Running a successful baseball tryout can be a challenging task for any coach, but with proper planning and execution, you can find the right players to build a winning team. In this guide, we’ll cover how to run tryouts, broken down by age groups.
Before the Tryouts
First things first, make sure you have the right space and equipment. You’ll need a field or gymnasium to run your tryouts, with enough space for each player to demonstrate their skills. At the very least you’ll need space for hitters and a mound for pitchers. Make sure your players have the following equipment:
- Catcher’s gear
While you should be sure to have:
- Med Kit
It’s also a good idea to have a clipboard and pen to take notes on each player’s performance.
Similar: Starting a Travel Team
8-12 Year Olds
For this age group, it’s important to focus on the fundamentals. Start with a warm-up that includes running, stretching, and throwing. Then, run players through drills that assess their throwing, catching, hitting, and baserunning abilities. Use cones or markers to set up stations for each skill and rotate players through.
Look for players who show potential in all areas and have a willingness to learn. Keep in mind that this age group is still developing their skills, so don’t be too hard on them if they make mistakes.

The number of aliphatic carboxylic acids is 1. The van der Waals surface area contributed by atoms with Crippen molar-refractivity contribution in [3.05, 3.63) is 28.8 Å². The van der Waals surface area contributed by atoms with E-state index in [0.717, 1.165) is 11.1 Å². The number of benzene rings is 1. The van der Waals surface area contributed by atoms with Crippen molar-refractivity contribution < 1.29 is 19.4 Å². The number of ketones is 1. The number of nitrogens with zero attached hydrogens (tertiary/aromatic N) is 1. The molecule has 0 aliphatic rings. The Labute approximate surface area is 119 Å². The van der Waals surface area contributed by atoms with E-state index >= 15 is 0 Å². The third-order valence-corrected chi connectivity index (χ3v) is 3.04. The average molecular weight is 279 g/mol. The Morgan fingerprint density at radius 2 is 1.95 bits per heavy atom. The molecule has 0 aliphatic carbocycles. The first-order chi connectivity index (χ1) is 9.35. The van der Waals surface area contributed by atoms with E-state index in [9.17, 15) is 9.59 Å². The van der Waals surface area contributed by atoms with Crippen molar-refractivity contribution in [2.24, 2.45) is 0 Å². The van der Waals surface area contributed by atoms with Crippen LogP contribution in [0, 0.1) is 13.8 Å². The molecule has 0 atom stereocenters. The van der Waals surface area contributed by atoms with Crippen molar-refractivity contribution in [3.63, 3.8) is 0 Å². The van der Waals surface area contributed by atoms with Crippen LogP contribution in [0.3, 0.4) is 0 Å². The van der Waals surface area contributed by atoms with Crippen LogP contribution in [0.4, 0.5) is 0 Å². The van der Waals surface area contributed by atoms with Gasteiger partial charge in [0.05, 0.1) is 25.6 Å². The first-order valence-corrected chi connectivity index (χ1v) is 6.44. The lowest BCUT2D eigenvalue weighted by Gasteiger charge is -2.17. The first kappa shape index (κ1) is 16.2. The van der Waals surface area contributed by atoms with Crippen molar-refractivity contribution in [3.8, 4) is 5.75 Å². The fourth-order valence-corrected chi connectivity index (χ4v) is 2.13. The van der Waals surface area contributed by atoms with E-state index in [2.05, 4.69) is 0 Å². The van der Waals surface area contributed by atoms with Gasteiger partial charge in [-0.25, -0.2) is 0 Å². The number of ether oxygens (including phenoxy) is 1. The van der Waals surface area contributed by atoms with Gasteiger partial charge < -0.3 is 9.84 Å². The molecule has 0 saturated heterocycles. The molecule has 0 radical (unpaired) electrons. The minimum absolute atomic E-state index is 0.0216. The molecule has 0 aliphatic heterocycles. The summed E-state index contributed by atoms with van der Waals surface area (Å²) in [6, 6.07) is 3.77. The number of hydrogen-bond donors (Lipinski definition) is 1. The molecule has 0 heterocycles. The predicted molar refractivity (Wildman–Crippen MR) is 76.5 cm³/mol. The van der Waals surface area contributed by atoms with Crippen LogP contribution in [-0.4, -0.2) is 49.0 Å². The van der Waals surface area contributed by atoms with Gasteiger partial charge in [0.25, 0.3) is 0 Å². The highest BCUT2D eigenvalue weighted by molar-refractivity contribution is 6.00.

13-15 Year Olds
At this age, players should have a solid foundation in the fundamentals. Start with a similar warm-up to the 8-12 group, but then move on to more advanced drills. Use cones or markers to set up stations for fielding grounders, fly balls, and pop-ups. Have players demonstrate their hitting and baserunning abilities as well.
Look for players who show consistency in all areas and have a good attitude. You may also want to assess their knowledge of the game, such as their ability to make smart plays and read the field.
16-18 Year Olds
For this age group, you’re looking for players who can compete at a high level. Start with a dynamic warm-up that includes running, agility drills, and throwing. Then, move on to more advanced drills that assess their fielding, hitting, and baserunning abilities.
Look for players who show the ability to make quick decisions and execute under pressure. You may also want to assess their physical abilities, such as their speed and arm strength.
After the Tryouts
Once the tryouts are over, it’s time to evaluate each player’s performance. Use the notes you took during the tryouts to assess each player’s strengths and weaknesses. Consider factors such as their skill level, attitude, and potential for improvement. If you’re interested, we offer free pitching charts to measure player’s efficiency.
Ultimately, the decision of who makes the team comes down to the coach’s judgment. Make sure to communicate the results of the tryouts to each player and provide constructive feedback on how they can improve their skills.